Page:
Of the many children we meet in the six weeks there are only one in whole sentences. Lucia is not one, though she is very knowledgeable and enjoyable and likes to dream of the church bells. Her father is a minister, and her mother, Meghan, affects me as something of a saint. She tells me, in a way that's just out, that Lucia's disease called Noonan syndrome, which affects everything from growing to bone. The reason for the reconstruction of the petite frame of Lucia is Noonan, even her reconstruction. They are here because Lucia has refused to take food from anyone except Meghan. Three years now, Meghan has been alone for his daughter for a few hours. Our three families come together between sessions; Meghan is full of stories all the time, and it appears that Play Larry of Play-Doh has a striking unlimited version of her bag, and in our time together we do a bit of a tribe.
Slowly, my boy and I create a routine. The receptionist, Elaine, welcomes us in the morning. We're going down the stairs and we have a pee. He learns to wash his hands in a sink which is swamped by wave on his arm. I leave it in the medical room and then I go through to the bedroom. I put on the headphones. I'll be writing notes. The session lasts 20 minutes and then I am trying to commend it. We will wait again. “It's a pee on the top of your pee,” he says. Running around the playground. Making stories about the koi in the fish pit. Another session. Headphones, notes. Kisha tries to stop the iPad, leaving more and more time between awards. Lunch: we debate whether you are going to the cafeteria back or the cafeteria back. We put money into the vending machine and Butter Nutter comes out.
Bidh na banaltraman ann an scrubs a ’tòiseachadh ag aithneachadh sinn, a’ dùsgadh nuair a thig sinn seachad. Ann an àm nuair a chì mi teaghlach, an leanabh ann an cathair-cuibhle, pàrantan a ’gluasad tro na lòin aca. Tha boireannach Àisianach ann a bhios a ’cumail a mac fhàsmhor na h-armachd gach feasgar, lìon de thiùbaichean air a shiabadh tarsainn a chuirp mar a bhios i a’ tarraing às an torso aige. Pee a-rithist. Bidh Lucia a ’dùsgadh bho a h-oidhche san fheasgar agus bidh sinn a’ dèanamh beagan cluiche le stòr reòta reòthte. Seisean mu dheireadh: tha e sgìth, tha e ag iarraidh a dhol dhachaigh. Mu dheireadh, bidh sinn air ar tilgeil a-steach don fhùirneis an fheasgair, latha eile crìochnaichte, calaraidhean air an tomhas agus air an ithe, biadh ùr, glè bheag de mhìorbhailean beathachaidh, a ’ruith a-steach do chorp mo mhic.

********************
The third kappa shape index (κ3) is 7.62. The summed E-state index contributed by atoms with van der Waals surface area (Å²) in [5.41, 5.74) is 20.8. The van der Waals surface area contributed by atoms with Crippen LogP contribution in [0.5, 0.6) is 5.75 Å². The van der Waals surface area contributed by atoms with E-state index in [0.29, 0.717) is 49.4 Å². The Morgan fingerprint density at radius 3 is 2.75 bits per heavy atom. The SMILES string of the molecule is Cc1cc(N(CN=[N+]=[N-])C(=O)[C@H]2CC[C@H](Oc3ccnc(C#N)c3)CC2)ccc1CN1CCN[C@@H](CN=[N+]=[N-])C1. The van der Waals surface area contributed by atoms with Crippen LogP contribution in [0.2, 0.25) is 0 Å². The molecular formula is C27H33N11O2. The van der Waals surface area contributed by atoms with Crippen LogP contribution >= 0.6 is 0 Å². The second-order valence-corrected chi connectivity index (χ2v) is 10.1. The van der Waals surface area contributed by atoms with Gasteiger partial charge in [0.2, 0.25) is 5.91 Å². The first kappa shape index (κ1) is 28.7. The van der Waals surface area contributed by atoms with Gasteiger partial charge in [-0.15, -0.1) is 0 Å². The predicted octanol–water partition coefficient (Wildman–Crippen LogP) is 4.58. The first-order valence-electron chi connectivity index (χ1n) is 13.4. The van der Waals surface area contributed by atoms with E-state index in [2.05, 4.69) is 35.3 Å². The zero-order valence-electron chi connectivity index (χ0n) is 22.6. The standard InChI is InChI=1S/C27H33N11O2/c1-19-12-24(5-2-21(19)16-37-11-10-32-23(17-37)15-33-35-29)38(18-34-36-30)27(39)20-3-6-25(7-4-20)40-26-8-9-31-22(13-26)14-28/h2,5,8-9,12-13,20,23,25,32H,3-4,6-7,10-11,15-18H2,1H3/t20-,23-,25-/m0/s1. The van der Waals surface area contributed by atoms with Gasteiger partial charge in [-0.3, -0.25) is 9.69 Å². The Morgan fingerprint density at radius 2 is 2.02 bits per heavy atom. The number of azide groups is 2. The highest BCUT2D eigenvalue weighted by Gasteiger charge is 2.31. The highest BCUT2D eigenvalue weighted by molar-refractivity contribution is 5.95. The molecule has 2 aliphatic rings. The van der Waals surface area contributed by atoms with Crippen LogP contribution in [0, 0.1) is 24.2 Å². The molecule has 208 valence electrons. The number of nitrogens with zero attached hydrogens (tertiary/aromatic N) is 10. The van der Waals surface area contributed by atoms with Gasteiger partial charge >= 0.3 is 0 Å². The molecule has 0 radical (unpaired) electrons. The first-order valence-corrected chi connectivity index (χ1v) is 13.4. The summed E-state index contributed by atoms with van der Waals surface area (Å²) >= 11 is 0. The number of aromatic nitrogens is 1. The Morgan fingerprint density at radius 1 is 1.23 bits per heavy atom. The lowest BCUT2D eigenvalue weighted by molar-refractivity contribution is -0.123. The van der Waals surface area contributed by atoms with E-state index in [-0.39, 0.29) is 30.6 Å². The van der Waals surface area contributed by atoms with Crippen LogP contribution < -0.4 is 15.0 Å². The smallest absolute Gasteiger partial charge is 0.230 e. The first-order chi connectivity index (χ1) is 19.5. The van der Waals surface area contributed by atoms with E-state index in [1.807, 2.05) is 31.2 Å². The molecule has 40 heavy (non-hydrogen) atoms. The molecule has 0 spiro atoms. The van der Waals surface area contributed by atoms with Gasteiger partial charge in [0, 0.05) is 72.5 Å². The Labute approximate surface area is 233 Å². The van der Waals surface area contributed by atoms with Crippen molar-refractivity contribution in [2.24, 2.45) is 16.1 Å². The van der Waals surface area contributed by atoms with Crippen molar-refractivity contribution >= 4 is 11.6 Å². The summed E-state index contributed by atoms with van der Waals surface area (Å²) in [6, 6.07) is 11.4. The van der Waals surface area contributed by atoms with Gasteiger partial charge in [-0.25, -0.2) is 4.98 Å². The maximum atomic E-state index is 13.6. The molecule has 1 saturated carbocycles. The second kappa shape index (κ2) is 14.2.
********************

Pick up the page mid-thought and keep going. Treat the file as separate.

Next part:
Tbidh am bus 236 a ’dol bho Finsbury Park gu Homerton ann an taobh an ear Lunnainn. Air na làithean san Iuchar agus san Lùnastal den bhliadhna sin, thog e mi air a shlighe agus chuir e mi a-steach air beulaibh an aonaid mhàthaireil. Bha e na shamhradh de fhuaim teas agus bha mi air a ’bhus sin madainn gach latha, a’ giùlan fuarachadh bainne bha mi air a phumpadh tron oidhche. Nuair a ràinig mi, dh ’rinn mi sganadh sa bhad air a’ chairt-innse a chuir liosta de bheathachadh mo mhic, na h-atharrachaidhean a rinn e leis a ’chlò, a’ mheilearan ann an stamag. Cha robh e tinn, ach bha e a ’fàs gu math slaodach. Air a bhreith aig dìreach beagan air kilo, bha aige ri 1.7kg a ruighinn mus fhaodadh iad a leigeil ma sgaoil. Thug an 700g sin dà mhìos de chuairtean-bus, a ’dol dhachaigh san fheasgar seachad air London Fields, fàileadh barbecues agus dol fodha na grèine agus bha daoine air an dòigh leis na h-oidhcheannan blàth, blàth.